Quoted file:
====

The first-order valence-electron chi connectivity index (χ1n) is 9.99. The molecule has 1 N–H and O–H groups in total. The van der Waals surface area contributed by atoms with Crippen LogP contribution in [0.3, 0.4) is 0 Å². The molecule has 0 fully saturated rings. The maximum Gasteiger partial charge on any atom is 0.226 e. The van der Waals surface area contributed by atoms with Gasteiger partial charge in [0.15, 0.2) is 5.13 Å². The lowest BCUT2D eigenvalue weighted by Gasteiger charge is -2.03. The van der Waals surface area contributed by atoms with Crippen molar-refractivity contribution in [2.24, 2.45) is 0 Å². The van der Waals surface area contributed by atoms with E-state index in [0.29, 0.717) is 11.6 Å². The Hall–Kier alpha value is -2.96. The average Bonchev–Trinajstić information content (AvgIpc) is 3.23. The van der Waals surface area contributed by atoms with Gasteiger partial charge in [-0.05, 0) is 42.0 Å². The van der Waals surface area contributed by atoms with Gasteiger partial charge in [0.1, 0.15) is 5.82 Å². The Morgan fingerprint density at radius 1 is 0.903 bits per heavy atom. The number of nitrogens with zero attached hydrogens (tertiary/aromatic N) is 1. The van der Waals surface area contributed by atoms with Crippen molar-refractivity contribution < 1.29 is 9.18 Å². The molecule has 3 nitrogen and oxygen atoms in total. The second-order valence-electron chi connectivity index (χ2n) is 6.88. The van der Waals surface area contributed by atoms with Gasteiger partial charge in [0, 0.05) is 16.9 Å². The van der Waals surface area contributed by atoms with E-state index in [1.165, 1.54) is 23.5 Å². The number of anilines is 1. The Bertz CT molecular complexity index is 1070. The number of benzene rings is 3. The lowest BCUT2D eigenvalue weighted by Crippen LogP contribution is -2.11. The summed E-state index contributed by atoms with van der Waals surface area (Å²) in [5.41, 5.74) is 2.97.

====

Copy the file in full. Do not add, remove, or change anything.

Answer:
The first-order valence-electron chi connectivity index (χ1n) is 9.99. The molecule has 1 N–H and O–H groups in total. The van der Waals surface area contributed by atoms with Crippen LogP contribution in [0.3, 0.4) is 0 Å². The molecule has 0 fully saturated rings. The maximum Gasteiger partial charge on any atom is 0.226 e. The van der Waals surface area contributed by atoms with Gasteiger partial charge in [0.15, 0.2) is 5.13 Å². The lowest BCUT2D eigenvalue weighted by Gasteiger charge is -2.03. The van der Waals surface area contributed by atoms with Crippen molar-refractivity contribution in [2.24, 2.45) is 0 Å². The van der Waals surface area contributed by atoms with E-state index in [0.29, 0.717) is 11.6 Å². The Hall–Kier alpha value is -2.96. The average Bonchev–Trinajstić information content (AvgIpc) is 3.23. The van der Waals surface area contributed by atoms with Gasteiger partial charge in [-0.05, 0) is 42.0 Å². The van der Waals surface area contributed by atoms with Gasteiger partial charge in [0.1, 0.15) is 5.82 Å². The Morgan fingerprint density at radius 1 is 0.903 bits per heavy atom. The number of nitrogens with zero attached hydrogens (tertiary/aromatic N) is 1. The van der Waals surface area contributed by atoms with Crippen molar-refractivity contribution < 1.29 is 9.18 Å². The molecule has 3 nitrogen and oxygen atoms in total. The second-order valence-electron chi connectivity index (χ2n) is 6.88. The van der Waals surface area contributed by atoms with Gasteiger partial charge in [0, 0.05) is 16.9 Å². The van der Waals surface area contributed by atoms with E-state index in [1.165, 1.54) is 23.5 Å². The number of anilines is 1. The Bertz CT molecular complexity index is 1070. The number of benzene rings is 3. The lowest BCUT2D eigenvalue weighted by Crippen LogP contribution is -2.11. The summed E-state index contributed by atoms with van der Waals surface area (Å²) in [5.41, 5.74) is 2.97.